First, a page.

Wednesday, April 20, 2011

Lesson #6: You Are Not Your Body

Like most others, I have been taught my value comes from my body.  I have been conditioned to focus primarily on what the body looks like, how it is feeling, how it is functioning, what it is doing, and what it can't do.  In this view, other aspects of who I am, such as what is in my heart, my mind, my spirit, come far second.  At age forty I am finally starting to see how this way of thinking is destructive, painful, and only creates suffering. 

When we focus on the body we are basically looking at two ephemeral qualities: body image and health. I'm going to break these down here:

Everyone, at least in the United States,  has been told that their value and worth stem from their physical appearance.  Even if you grew up in an area that didn't drill this belief into you day and night, you would no doubt have gotten it from any kind of entertainment, media, culture.  There is an assumed and generally unspoken "truth" that being thin and looking young is equivalent to deserving happiness and strength.  There are billions and billions of dollars invested in literally brainwashing you into believing this is true.  You are told what to think, you accept it, and then you condemn others who don't or can't follow the mandate.  It is a complex circle of shame and humiliation that ultimately ends up in nearly everyone feeling anxious about their physical appearance.

I grew up hating my body.  I hated how skinny and pale I was, I hated me in this body.  Growing up in Los Angeles and coming out as gay in West Hollywood only further reinforced the distortion that my value as a person was correlated with my physical appearance.  I believed I was physically ugly, and therefore thought I was ugly as well.

I started unlearning this programming in my Psychology college courses, which fortunately focused on how social entities create and shape mental illness.   That was when I learned that there were industries founded in making a profit from trying to make me, and billions of other, feel bad, guilty, and unworthy.  That is when I came to realize that the only "enemy" to loving my body were my own beliefs that I had to physically appear a certain way to be deserving of love and respect.  I started learning that the fundamental qualities that make me Damon are not based on physical attributes.  They are based in what I think, how I act toward others, and how I can make this crazy world a better place than how I found it.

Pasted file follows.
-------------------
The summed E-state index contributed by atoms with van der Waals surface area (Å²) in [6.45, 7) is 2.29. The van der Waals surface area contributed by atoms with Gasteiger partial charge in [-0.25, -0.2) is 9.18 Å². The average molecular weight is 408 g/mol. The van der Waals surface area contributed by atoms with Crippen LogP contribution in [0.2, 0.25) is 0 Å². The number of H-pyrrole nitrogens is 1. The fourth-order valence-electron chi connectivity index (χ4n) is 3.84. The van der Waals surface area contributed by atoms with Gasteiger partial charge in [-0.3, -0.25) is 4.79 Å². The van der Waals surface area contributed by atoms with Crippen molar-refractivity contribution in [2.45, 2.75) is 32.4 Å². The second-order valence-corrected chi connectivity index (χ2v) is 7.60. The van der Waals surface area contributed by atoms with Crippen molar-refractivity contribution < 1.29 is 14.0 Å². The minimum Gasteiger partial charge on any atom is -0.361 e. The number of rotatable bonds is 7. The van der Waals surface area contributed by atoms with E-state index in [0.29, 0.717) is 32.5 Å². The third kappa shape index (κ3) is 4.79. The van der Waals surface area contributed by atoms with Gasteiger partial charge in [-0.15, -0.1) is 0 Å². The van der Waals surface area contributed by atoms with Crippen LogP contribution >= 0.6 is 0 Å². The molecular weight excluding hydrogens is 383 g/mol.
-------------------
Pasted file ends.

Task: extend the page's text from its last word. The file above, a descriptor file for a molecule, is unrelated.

I will not always have the body I have today.  But when I balance my self-care to include activities that nurture my mind, my spirit, and my body, then I feel much closer to feeling peace and positivity about all aspects of who I am, and who I am becoming. 

Using the same idea above, I have been conditioned to believe that my value comes from living inside of a healthy body.  Throughout my forty years, whenever I have had a cold, an illness, an ache or pain, or fatigue, I have used my thoughts to create suffering by thinking, "I am in pain, I am slowed down, I can't function."

Back in 2004 I took a wonderful Spanish class, during which time I learned that the Spanish language never refers to the body in the first person, it is always in the third person.  The correct way of saying "my back hurts" is to say, "Me duele la espalda," which literally means, "my back hurts me."  The Spanish language depersonalizes illness and pain to emphasize that the body hurts, not the person inside the body. 

That reminded me of the ideas celebrated in the musical Rent. We are only renting these vehicles we call "bodies" while we are here.  And just like renting a car, sometimes you get a rental that runs well, and sometimes you get a clunker.  When my car breaks down in the middle of the road I don't take it personally.  So why would I take it personally when my body gets sick? 

I am nowhere near where I want to be with Lesson #6.  My brainwashing from the world still leads me to be concerned with body image.  My automatic thoughts are still horribly judgmental when I get sick.  The difference now is that I no longer believe these thoughts when I think them. I may still automatically think, "uh oh another wrinkle" when I look in the mirror, but I catch myself and realize that I am only internalizing a harmful message learned long ago when I wasn't realizing it, and that I get to choose what I think and feel now.   

This is the liberation of getting older.  At any age you can question and challenge any belief system that holds you back and leads you to suffer.  It may seem very hard to do at first, and it is! But just like any muscle in that rental of yours, the more your work it, the more you will be able to do it.  The more you practice the easier it gets, especially when you get help and support from others.   

Damon L. Jacobs is a Licensed Marriage Family Therapist seeing individuals and couples in New York City. He specializes in issues related to addiction, ageism, bullying, caretaking fatigue, body image, grief and loss, gay/lesbian issues, stress management, depression, as well as couples in non-traditional arrangements. He is the author of "Absolutely Should-less: The Secret to Living the Stress-Free Life You Deserve." To have him speak with your group, or to schedule a counseling visit, call 347-227-7707, or email at

**If you are in the New York City area, please come by for Damon's "Fabulous at Forty" workshop on Monday, April 25th, at 8pm, at 208 W. 13th Street, Room 410*

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